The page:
|Born||August 6, 1892|
Creston, Iowa, United States
|Died||October 20, 1971 79) (aged|
Los Angeles County, California, United States
Ben Markson (August 6, 1892 – October 20, 1971) was an American screenwriter active from the very beginning of the sound film era through the end of the 1950s. During his 30-year career he was responsible for the story and/or screenplay of 45 films, as well as writing the scripts for several episodic television shows in the 1950s.
Markson was born on August 6, 1892 in Creston, Iowa. Prior to writing screenplays, Markson worked as a journalist,and then was part of the publicity department for Paramount Pictures. He would break into the film industry as the co-screenwriter on the 1928 film The River Pirate, a silent film with sound sequences starring Victor McLaglen.
In the pre-code era of the early 1930s, Markson was known for his racy scripts.Some of his early successes include: The Half-Naked Truth , a 1932 comedy directed by Gregory La Cava and starring Lupe Vélez and Lee Tracy; Is My Face Red? (1932), which Markson and co-screenwriter Casey Robinson based on Markson's play which he co-wrote with Allen Rivkin; co-wrote the screenplay (with Jane Murfin) for What Price Hollywood? , also in 1932, directed by George Cukor, and starring Constance Bennett and Lowell Sherman; Lady Killer (1933), starring James Cagney; and 1934's Here Comes the Navy , a romantic comedy again starring Cagney. Other notable films on which Markson contributed to the script included: 1937's screwball comedy, Danger – Love at Work , directed by Otto Preminger, for which he co-wrote the screenplay; the 1938 classic Rebecca of Sunnybrook Farm , starring Shirley Temple; and Mr. District Attorney (1947), starring Dennis O'Keefe and Adolphe Menjou. Markson served on the Board of Directors of the Screen Writers Guild in the latter half of the 1930s.
Later in his career, Markson worked on the scripts for several film series, including A Close Call for Boston Blackie (the Boston Blackie series),and The Falcon in San Francisco in 1945 (The Falcon series). In the 1950s, Markson wrote the teleplays for several episodic television shows, including The Cisco Kid and Racket Squad . Markson's last contribution to film was the story for the 1959 crime drama, Edge of Eternity , starring Cornel Wilde and Victoria Shaw.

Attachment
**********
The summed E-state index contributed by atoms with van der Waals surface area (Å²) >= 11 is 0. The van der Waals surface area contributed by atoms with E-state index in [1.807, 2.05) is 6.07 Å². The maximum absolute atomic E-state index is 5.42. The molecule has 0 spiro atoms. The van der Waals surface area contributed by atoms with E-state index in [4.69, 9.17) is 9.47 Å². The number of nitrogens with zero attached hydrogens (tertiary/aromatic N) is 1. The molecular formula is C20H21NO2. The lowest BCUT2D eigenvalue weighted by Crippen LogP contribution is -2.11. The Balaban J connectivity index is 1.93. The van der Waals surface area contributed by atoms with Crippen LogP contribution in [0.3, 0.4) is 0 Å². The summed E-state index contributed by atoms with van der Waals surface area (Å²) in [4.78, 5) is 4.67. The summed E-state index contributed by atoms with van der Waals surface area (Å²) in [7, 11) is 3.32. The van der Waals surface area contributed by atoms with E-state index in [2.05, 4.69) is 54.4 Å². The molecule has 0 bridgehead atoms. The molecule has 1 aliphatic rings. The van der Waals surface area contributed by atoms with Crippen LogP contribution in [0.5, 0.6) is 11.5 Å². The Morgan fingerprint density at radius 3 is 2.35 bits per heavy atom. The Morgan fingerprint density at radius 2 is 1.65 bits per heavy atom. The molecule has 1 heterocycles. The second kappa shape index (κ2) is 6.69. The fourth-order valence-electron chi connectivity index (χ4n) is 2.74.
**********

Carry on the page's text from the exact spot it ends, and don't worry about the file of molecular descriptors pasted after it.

Markson was the brother-in-law of actor George Montgomery.Markson died on October 20, 1971 in Los Angeles County, California.
(Per AFI database)
Agostino Borgato, sometimes known as Al Borgato, was an Italian actor and director, before moving to Hollywood in the mid-1920s. Borgato acted and/or directed about fifteen films in his native Italy between 1915 and 1922. In the 1920s, he also acted on the stage in both Italy and England. In 1925 Borgato immigrated to the United States, where he began his American acting career in Herbert Brenon's silent film, The Street of Forgotten Men.
Anderson Lawler was an American film and stage actor and producer, who had a career lasting from the 1920s through the 1950s. He began on Broadway, before moving to featured and supporting roles in Hollywood over a ten-year career at the very beginning of the talking picture era. After the end of his acting career, Lawler would move to the production end of the film industry, as well as becoming a producer of legitimate theater in the late 1940s and 1950s.
Adele Buffington, born February 12, 1900 in St. Louis, Missouri, died November 23, 1973in Woodland Hills, Los Angeles, California, also known under the pseudonym Jess Bowers, was an American screenwriter of the silent and sound film eras of Hollywood. During her long career, she would be involved in writing more than 100 Hollywood films. In addition, she was one of the founders of the Screen Writers Guild. During the late silent film era, she was a major proponent of using original screenplays, bucking the then-current trend of adapting stories from plays and novels.